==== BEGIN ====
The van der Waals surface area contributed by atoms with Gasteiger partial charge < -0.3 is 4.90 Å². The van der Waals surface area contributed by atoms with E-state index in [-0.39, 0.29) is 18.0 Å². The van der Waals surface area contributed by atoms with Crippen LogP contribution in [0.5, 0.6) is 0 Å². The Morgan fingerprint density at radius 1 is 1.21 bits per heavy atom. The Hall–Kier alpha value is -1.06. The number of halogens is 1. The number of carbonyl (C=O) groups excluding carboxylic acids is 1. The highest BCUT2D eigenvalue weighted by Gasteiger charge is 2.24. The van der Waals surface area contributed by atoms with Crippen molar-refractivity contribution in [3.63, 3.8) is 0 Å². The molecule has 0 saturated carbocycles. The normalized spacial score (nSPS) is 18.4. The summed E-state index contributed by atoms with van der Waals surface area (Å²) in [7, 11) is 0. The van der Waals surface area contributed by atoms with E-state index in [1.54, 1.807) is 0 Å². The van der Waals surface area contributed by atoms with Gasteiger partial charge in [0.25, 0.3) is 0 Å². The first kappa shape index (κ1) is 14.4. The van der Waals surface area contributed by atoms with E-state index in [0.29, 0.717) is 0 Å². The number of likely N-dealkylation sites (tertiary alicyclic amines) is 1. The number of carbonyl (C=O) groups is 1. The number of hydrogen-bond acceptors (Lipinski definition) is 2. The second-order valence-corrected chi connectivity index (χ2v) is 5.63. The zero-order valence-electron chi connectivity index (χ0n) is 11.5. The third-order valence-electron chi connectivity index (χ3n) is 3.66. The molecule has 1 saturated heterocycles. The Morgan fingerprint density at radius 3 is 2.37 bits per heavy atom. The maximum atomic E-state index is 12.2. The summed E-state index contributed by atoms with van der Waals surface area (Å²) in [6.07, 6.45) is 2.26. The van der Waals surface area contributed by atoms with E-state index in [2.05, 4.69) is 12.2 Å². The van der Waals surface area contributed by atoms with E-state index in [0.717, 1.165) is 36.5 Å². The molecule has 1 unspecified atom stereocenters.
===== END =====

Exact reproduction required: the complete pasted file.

The van der Waals surface area contributed by atoms with Gasteiger partial charge < -0.3 is 4.90 Å². The van der Waals surface area contributed by atoms with E-state index in [-0.39, 0.29) is 18.0 Å². The van der Waals surface area contributed by atoms with Crippen LogP contribution in [0.5, 0.6) is 0 Å². The Morgan fingerprint density at radius 1 is 1.21 bits per heavy atom. The Hall–Kier alpha value is -1.06. The number of halogens is 1. The number of carbonyl (C=O) groups excluding carboxylic acids is 1. The highest BCUT2D eigenvalue weighted by Gasteiger charge is 2.24. The van der Waals surface area contributed by atoms with Crippen molar-refractivity contribution in [3.63, 3.8) is 0 Å². The molecule has 0 saturated carbocycles. The normalized spacial score (nSPS) is 18.4. The summed E-state index contributed by atoms with van der Waals surface area (Å²) in [7, 11) is 0. The van der Waals surface area contributed by atoms with E-state index in [1.54, 1.807) is 0 Å². The van der Waals surface area contributed by atoms with Gasteiger partial charge in [0.25, 0.3) is 0 Å². The first kappa shape index (κ1) is 14.4. The van der Waals surface area contributed by atoms with E-state index in [0.29, 0.717) is 0 Å². The number of likely N-dealkylation sites (tertiary alicyclic amines) is 1. The number of carbonyl (C=O) groups is 1. The number of hydrogen-bond acceptors (Lipinski definition) is 2. The second-order valence-corrected chi connectivity index (χ2v) is 5.63. The zero-order valence-electron chi connectivity index (χ0n) is 11.5. The third-order valence-electron chi connectivity index (χ3n) is 3.66. The molecule has 1 saturated heterocycles. The Morgan fingerprint density at radius 3 is 2.37 bits per heavy atom. The maximum atomic E-state index is 12.2. The summed E-state index contributed by atoms with van der Waals surface area (Å²) in [6.07, 6.45) is 2.26. The van der Waals surface area contributed by atoms with E-state index in [2.05, 4.69) is 12.2 Å². The van der Waals surface area contributed by atoms with E-state index in [0.717, 1.165) is 36.5 Å². The molecule has 1 unspecified atom stereocenters.